The EAT upholds a finding that (with the employer) two non-executive directors were jointly and severally liable for the detriment suffered by a CEO who was dismissed for whistleblowing.
Mr Osipov was employed by International Petroleum Ltd, a gas and oil exploration company. For the last few months of his employment, before he was summarily dismissed, he was the CEO of the company. He claimed that he had been dismissed because he was a whistleblower, having made four protected disclosures relating to the company's business in the Republic of Niger. He also claimed that he had suffered detriments at the hands of two non-executive directors and two external contractors. These detriments included being sidelined from negotiations in which, as CEO, he would have expected to be involved, and being excluded from participation in the company's work in Niger in which, again, as CEO, he would have been involved. He was mistakenly sent an email by one of the non-executive directors, clearly indicating that he considered Mr Osipov was an obstacle. This email was a further detriment, and also provided evidence the disclosures were the reason for the dismissal.
Mr Osipov's detriment claims were brought not just against his employer, but also against the non-executive directors and external contractors, in their individual capacities.
The tribunal upheld the claims, holding that International Petroleum Ltd and the two non-executive directors were jointly and severally liable, with the employer, for £1,744,575.56 of losses which flowed from Mr Osipov's dismissal.
The case proceeded to the EAT, where both the employer and the non-executive directors unsuccessfully appealed. International Petroleum Ltd unsuccessfully argued that the tribunal was wrong to find that the disclosures were protected and that they were the reason for the detriments and the dismissal. The non-executive directors argued that they should not be liable for losses flowing from the dismissal, because the wording of the legislation meant that the liability of individuals is restricted to pre-dismissal detriments, not losses flowing from the dismissal. Their arguments were unsuccessful.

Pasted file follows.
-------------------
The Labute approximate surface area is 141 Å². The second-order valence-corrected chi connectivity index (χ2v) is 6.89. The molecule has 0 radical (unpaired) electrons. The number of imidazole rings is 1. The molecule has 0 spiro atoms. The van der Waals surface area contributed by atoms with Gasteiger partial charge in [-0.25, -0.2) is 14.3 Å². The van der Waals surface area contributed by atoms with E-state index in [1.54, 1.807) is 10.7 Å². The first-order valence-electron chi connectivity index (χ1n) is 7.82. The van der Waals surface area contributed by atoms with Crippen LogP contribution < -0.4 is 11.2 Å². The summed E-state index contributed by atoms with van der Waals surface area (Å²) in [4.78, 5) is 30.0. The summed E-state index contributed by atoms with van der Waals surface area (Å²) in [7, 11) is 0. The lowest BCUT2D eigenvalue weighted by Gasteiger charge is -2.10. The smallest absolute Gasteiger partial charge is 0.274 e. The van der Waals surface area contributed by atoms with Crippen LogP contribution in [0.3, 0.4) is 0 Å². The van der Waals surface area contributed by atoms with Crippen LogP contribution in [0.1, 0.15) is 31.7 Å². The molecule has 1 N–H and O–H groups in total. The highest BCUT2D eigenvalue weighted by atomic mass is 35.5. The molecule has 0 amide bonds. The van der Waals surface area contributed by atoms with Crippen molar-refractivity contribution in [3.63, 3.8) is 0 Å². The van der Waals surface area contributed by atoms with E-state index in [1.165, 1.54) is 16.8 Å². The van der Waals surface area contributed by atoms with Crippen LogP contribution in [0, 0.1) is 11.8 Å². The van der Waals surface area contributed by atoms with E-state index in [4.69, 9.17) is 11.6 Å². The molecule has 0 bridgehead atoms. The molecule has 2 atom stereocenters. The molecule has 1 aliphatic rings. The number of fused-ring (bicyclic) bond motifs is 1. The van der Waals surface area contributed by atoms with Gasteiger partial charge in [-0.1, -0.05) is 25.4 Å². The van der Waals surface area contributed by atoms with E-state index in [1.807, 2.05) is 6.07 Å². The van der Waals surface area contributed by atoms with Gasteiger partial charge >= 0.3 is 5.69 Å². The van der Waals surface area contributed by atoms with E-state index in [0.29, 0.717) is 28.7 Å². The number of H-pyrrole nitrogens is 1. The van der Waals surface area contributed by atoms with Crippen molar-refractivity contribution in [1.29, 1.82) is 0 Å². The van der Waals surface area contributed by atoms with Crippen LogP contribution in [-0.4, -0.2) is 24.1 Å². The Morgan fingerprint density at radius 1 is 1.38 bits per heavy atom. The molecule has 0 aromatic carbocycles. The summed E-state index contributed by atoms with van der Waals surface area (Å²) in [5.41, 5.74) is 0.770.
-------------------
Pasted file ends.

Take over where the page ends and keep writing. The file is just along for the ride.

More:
What does this mean for employers?
It is not unusual for individuals to be named in discrimination claims. We expect, following this case, to see this more frequently in whistleblowing claims. Claimants may now look for compensation from individual decision makers from losses flowing from dismissals as well as from detriment. The case raises the possibility of (rare) cases where a claim for unfair dismissal against an employer fails, but the employee manages to persuade a tribunal that the decision maker is liable for losses flowing from the dismissal because a protected disclosure had some influence on a decision to dismiss. Awards for injury to feelings may also be made against individual decision makers.
Given the increased risk of claims against managers, employers should consider training managers on the rights of whistleblowers, including how to spot and deal with whistleblowing allegations.